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Remote Sensing of Water Resources: Successes and Challenges

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Monday, September 21, 2015, 4 pm– 5 pm

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Water resources, the major driving force on our planet, support numerous ecosystems and cultural services from maintaining biodiversity, nutrient cycling, and enhancing primary productivity; to recreation, ecotourism, transport, and other cultural uses. The pressure on water resources has been on the rise and will continue to increase in the coming years because of increased frequency of drought, urbanization, urban population growth, deforestation, increased use of fertilizers and pesticides, and spread of invasive species. Therefore, accurate, inexpensive, and fast monitoring tools using remote sensing technology are needed for timely implementation of conservation and restoration measures in problematic areas. My research is focused on combining field spectroscopy with the traditional satellite remote sensing to model and map various water quality properties of the inland and coastal waters. My lab at UGA, Remote Sensing and Spectroscopy Lab (RSSL), is mainly focused on quantifying phytoplankton, suspended sediment and toxic cyanobacteria content in waters, particularly, developing remote sensing tools to detect the initiation, growth, and senescence of both green algae and blue-green algae (CyanoHABs). CyanoHABs is a major water quality and public health issue in the inland waters and estuarine environments as it can hamper recreational activities, degrade aquatic habitats (fish kills), and potentially affect human health (toxin impact). RSSL’s long-term goal is to understand the environmental factors controlling the bloom initiation and develop an automated early warning system using satellite data which can be used by various state and federal agencies to warn people of the impending risks and also take measures to reduce or eliminate the frequency and severity of these blooms in the future. This presentation highlights a comparative study between a modified quasi-analytical algorithm (QAA) and a novel three-band algorithm (PC3) to retrieve phycocyanin (PC) pigment concentration in cyanobacteria laden inland waters.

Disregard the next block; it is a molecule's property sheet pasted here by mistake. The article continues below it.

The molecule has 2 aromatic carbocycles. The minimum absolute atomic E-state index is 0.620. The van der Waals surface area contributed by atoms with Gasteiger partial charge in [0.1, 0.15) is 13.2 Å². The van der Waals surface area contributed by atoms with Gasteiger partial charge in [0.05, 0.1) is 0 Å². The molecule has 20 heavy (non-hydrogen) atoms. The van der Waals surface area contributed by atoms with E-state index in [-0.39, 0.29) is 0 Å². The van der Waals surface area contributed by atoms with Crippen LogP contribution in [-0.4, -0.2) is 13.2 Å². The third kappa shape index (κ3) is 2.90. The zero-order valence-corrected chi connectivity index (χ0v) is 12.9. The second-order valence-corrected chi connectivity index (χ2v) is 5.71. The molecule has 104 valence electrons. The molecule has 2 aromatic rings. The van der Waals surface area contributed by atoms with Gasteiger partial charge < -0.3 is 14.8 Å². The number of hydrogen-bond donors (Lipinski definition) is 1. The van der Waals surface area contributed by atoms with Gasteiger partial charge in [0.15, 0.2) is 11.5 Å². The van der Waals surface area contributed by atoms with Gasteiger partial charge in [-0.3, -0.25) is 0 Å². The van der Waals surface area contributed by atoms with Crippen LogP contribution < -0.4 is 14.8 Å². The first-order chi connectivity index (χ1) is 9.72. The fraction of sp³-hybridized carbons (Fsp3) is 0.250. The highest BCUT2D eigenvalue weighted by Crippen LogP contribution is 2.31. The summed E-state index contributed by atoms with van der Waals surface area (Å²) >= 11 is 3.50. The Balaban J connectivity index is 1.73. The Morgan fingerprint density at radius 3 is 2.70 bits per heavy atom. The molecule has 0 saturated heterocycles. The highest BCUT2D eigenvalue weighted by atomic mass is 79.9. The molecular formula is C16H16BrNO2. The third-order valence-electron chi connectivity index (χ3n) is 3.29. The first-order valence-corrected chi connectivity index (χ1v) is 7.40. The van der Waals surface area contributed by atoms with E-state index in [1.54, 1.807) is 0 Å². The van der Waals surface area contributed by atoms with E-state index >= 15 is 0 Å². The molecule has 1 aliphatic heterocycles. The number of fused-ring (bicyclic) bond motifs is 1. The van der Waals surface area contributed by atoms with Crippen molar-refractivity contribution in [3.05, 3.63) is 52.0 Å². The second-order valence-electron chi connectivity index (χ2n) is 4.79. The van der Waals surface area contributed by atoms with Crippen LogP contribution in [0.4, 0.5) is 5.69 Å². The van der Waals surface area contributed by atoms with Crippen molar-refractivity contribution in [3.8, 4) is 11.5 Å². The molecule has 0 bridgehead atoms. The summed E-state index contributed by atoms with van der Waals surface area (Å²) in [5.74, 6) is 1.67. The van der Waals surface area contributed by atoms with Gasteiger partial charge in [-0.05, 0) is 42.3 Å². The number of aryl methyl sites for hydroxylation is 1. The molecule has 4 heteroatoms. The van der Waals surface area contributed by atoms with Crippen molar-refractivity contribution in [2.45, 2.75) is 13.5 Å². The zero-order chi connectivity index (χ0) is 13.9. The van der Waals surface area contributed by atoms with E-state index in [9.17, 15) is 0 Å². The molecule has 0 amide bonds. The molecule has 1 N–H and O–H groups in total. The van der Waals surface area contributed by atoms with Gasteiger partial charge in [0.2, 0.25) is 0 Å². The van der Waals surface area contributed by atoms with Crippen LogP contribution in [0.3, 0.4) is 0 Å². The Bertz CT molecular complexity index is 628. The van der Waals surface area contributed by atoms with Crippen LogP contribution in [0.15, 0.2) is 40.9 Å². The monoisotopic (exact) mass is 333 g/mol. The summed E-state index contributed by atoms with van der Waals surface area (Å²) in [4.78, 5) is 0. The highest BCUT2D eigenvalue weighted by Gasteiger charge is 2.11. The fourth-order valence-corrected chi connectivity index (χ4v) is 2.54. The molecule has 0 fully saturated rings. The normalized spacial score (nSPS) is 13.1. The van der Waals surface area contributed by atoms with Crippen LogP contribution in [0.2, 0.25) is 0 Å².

Seminar by:

Deepak R. Mishra, PhD

Associate Professor

University of Georgia

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  • Simone Puel

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